The Student News Site of Trinity University


The Student News Site of Trinity University


The Student News Site of Trinity University


Counseling services survey finds that mental health influences academics; stress, relationships affect mental health

In a health and wellness survey distributed to 340 students in 26 classrooms, Counseling Services found that the percentage of Trinity students reporting academic interference due to negative emotional environments was 2-3 times the national average. The 2012 National College Health Assessment was used for evaluation.

Trinity’s survey, with a response rate of over 80 percent, asked students about mental health over the fall 2012 semester. The two-page anonymous questionnaire determined that stress, the Internet, relationships and anxiety were the major detriments to a student’s academics.

Richard Reams, associate director of Counseling Services, was pleased with the level of participation since the previous survey circulated five years ago.

“Our numbers are slightly larger than the national rate,” Reams said, “although their assessment looked at a span of 12 months instead of a semester.”

Other factors shaping academic performance were alcohol use, concern for another person and depression. In an article slated to appear in an August 29 e-newsletter to students, Reams acknowledges that “life can interfere” for a sizeable portion of Trinity undergrads.

The chief negative factor was stress, affecting 62.5 percent of students. Second was 39.6 percent with the Internet and video games providing a distraction, and third was a relationship issue with 35.6 percent. The national average was significantly  lower in each of these categories.

A second question asked students if they had ever felt a certain emotion, including anger, hopelessness, anxiety, sadness, loneliness and/or being overwhelmed. Anger was lowest on the list with 19.5 percent while being overwhelmed ranked highest with 80 percent.

While Counseling Services is a short term option, Reams encourages students to stop by and has also seen a recent rise in the number of visitors over the past three years. He attributes this to a variety of factors.

“Perhaps it is a reduction in the stigma surrounding mental health,” Reams said. “It could also deal with the economy, with students stressed about their financial status or future.”

Avantika Krishna, a junior, helped sponsor the first Mental Health Week at Trinity this past April through Trinity Progressives, of which she is a member. Krishna also discussed the stigma surrounding mental illness and looks to continue MHW in the future.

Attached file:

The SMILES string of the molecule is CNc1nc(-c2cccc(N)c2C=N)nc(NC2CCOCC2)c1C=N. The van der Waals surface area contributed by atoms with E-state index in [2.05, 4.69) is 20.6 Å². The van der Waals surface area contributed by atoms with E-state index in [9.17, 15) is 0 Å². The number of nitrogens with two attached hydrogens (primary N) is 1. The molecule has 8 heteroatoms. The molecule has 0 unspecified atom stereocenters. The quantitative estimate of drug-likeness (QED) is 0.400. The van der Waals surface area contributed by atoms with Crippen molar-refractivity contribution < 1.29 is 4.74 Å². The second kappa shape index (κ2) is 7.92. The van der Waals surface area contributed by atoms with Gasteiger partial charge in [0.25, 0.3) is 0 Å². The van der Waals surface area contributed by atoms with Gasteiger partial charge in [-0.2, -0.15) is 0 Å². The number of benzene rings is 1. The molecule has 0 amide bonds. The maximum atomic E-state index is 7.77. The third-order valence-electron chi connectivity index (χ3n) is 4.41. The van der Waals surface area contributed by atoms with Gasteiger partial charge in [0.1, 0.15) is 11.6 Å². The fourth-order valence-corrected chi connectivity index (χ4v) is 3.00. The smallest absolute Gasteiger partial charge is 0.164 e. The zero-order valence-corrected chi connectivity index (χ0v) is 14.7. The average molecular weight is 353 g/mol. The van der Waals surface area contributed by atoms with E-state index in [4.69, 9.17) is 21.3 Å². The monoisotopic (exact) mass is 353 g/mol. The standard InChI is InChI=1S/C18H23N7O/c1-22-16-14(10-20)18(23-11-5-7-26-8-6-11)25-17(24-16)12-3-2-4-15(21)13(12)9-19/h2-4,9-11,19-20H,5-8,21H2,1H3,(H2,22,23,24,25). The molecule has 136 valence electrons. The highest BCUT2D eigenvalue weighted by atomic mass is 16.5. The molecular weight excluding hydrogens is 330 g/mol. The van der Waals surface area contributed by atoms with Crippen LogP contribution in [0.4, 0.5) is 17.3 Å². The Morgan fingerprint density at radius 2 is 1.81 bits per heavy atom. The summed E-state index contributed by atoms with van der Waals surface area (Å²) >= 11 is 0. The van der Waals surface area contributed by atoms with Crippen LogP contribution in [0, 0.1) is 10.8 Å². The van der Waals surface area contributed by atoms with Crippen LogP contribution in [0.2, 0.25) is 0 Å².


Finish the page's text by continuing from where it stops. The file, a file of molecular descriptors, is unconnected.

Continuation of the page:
“Awareness and acceptance of mental health is an issue that is neither discussed enough nor treated enough given its prevalence in our society, especially on college campuses,” Krishna said in an email correspondence. “Trinity is no exception.”

While factors vary depending on the student, Counseling Services can recommend a variety of tips to stay mentally healthy. These suggestions are labeled as self-care practices.

Counselors recommend adequate sleep, avoidance of drinking to excess or use of recreational drugs, proper level of exercise, balanced nutrition and a solid relationship with at least one supportive friend.

Kristin Eisenhauer, senior psychologist in Counseling Services, said no one should suffer alone and that you should “reach out and get help” from a friend, professor or someone you trust.

“Withdrawal and isolation are the hallmarks of mental illness, so it is important to talk with others and engage in group activities and environments,” Eisenhauer said.

If the time comes that a student recognizes mental health symptoms in a friend or roommate, Reams says a student should express care, describe what they have seen or heard to the friend, invite that person to talk openly and encourage them to get the support they need.

“Even if that means walking with them to Counseling Services that can make a difference,” Reams said.

In his article to be published in the online Student Health 101, Reams gives further advice on how to deal with the seven factors listed in the survey. Links take the user to further information on how to cope with each of these issues.

Counseling Services employs three psychologists and is open 8 a.m. to 5 p.m. Monday through Friday in room 215 of the Coates University Center, above the bookstore. The phone number is 210-999-7411. Counseling Services can be found online at

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